HYDE PARK — Every day, Sharon Gold walks her two small dogs through Hyde Park Village and the surrounding neighborhood.
She and her husband have lived in their Oregon Avenue town home for 15 years, and Gold loves taking leisurely walks amid the atmosphere of the open-air shopping center.
Since the latest sale of Hyde Park Village was announced last month, shoppers, store owners and real estate agents have weighed in on what the purchase could mean for the struggling shopping center.
For Gold and some other residents of the 36 condominiums and town homes in Old Hyde Park Village, the sale has made them optimistic about the future of their community, which has changed hands more than once through the years.
“I think change is always good,” Gold said. “I’m looking forward to seeing what they do.”
Boston-based WS Development bought Hyde Park Village for $45 million, and has vowed to breathe new life into it by recruiting more independent shops and restaurants.
The sale, which some experts say bodes well for the state of the area’s real estate market, has led to some to speculate that the new owners also will add more residences to the complex.
People who live in the Village are “hopeful” about what changes the sale could bring, said Deborah Rogers, president of the Old Hyde Park Village Residential Condominium Association. But talk is cheap, she said, and many current residents were there the last two or three times the Village was sold.
“I think change is wonderful if they actually do what they say they’re going to do,” she said. “It’s not the first time we’ve had great ambitions come our way.”
When Rogers bought her home 12 years ago, she, like many other residents of the Village, was attracted to the area’s unique character, she said. She works from home, so she wanted to live somewhere she could be part of a community.
“It’s a lovely place to live,” Rogers said.
And although the center’s new owners have said they have no immediate plans to add residential units to the Village, she wouldn’t mind if they did, Rogers said.
Gold said she always has favored adding more condos to the Village, as long as the developers also add parking spaces and improve some of the surrounding infrastructure.
“I have no problem, as long as they do it right,” she said.
Anita Fernandez, a 16-year resident of Hyde Park Village, said she wants the new owners to complete renovations of the property before they consider adding more shops and residences.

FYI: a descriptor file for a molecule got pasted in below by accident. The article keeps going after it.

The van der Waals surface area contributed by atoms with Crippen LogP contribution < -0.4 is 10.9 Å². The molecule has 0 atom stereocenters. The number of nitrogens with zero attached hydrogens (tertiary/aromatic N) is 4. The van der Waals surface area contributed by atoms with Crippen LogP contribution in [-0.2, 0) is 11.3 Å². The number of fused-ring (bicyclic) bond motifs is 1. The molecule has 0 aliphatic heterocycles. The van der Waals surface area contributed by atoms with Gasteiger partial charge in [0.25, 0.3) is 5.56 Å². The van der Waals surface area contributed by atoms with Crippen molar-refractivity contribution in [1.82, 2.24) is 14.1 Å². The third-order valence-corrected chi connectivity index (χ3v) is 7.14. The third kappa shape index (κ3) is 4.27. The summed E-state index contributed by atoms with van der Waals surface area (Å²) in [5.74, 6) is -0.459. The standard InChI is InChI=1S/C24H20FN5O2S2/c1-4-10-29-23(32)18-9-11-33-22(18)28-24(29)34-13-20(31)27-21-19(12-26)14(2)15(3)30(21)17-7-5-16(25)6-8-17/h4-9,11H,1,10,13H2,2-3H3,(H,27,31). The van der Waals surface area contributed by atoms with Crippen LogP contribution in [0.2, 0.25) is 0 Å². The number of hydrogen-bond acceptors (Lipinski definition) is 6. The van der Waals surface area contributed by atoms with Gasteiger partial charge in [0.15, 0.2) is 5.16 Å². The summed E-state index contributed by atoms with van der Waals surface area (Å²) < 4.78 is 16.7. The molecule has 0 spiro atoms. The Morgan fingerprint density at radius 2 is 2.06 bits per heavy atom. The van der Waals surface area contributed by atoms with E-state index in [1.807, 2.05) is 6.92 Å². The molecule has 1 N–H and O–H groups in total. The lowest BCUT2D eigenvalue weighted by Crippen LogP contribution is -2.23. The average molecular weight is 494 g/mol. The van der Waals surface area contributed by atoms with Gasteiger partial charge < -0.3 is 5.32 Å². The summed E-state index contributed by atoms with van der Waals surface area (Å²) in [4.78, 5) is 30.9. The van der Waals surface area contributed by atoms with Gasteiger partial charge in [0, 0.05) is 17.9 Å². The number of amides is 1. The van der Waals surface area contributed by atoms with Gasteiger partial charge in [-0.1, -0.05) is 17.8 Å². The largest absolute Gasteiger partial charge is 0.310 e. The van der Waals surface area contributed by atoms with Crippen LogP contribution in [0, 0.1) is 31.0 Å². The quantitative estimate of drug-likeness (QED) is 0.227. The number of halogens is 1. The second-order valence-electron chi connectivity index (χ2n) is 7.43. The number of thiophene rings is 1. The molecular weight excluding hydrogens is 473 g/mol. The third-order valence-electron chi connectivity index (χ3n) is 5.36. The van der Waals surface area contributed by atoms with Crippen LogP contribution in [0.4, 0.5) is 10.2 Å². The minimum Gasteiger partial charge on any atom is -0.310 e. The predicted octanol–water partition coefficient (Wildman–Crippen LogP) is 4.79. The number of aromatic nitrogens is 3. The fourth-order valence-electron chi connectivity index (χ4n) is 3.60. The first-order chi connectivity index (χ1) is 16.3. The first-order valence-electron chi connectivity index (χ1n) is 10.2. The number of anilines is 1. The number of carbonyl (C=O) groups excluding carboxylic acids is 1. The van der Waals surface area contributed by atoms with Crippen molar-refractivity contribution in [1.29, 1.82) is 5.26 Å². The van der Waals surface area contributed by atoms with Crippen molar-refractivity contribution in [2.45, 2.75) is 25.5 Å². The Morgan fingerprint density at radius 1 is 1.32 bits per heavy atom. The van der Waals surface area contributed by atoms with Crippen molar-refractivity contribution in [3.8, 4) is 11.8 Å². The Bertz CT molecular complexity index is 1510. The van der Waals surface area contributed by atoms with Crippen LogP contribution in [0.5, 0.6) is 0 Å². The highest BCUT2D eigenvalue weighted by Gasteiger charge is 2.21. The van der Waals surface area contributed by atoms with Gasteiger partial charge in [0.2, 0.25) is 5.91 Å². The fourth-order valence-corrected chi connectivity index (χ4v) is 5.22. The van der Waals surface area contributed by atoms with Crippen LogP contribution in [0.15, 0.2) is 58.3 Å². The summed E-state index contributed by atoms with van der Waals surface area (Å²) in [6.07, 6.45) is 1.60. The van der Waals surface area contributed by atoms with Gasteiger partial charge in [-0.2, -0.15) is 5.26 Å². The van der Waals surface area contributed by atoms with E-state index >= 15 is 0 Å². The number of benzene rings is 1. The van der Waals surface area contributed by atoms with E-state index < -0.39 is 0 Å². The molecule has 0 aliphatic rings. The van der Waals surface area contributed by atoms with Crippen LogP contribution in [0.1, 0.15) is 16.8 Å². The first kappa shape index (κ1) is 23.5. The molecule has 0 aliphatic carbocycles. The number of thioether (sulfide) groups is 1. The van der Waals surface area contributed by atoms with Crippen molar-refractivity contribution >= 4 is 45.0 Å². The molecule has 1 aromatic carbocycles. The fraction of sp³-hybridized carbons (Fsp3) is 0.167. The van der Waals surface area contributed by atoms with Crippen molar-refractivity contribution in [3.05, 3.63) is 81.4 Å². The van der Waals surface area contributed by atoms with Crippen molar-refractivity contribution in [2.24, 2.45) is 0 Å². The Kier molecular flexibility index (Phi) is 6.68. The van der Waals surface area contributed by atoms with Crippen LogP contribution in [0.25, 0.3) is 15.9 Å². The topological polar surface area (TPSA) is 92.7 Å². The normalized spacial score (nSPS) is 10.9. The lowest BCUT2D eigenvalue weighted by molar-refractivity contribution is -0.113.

She also said she would like the owners to add a deli or convenience store where residents of the Village could shop.
“Just as long as I have my area overlooking the fountain, I’m good here,” Fernandez said about the changes.
Hyde Park Village was built in 1985, but some parts of the complex along South Dakota Avenue date to 1924. The center covers seven city blocks, with 262,000 square feet of internal space and about 1,000 parking spaces in two garages.
The Village previously had high-end retailers such as Talbots, Ann Taylor, Jacobson’s and Williams-Sonoma. But through the years the shopping area has struggled as rivals like Westshore Plaza grew, and International Plaza opened in 2001.
During the real estate boom, mall owners planned a multi-story condo tower on a wedge along Snow Avenue. The economic downturn and other factors doomed that project, and several long-term retail tenants moved out. An entire block of shops along the north side of Snow Avenue now stand empty – an effect of the mall owner’s plan to take down the structure for a housing tower.
The new owners say they want to meet with residents and neighbors of Hyde Park Village as they craft their plans to renovate the center and recruit new businesses
Rogers thinks the neighborhood around Hyde Park Village can support the businesses there; she would hate to see it struggle like Channelside does, she said.
“It’s just low-hanging fruit here,” she said of the Village’s potential. “I think we have a great opportunity to enhance the neighborhood.”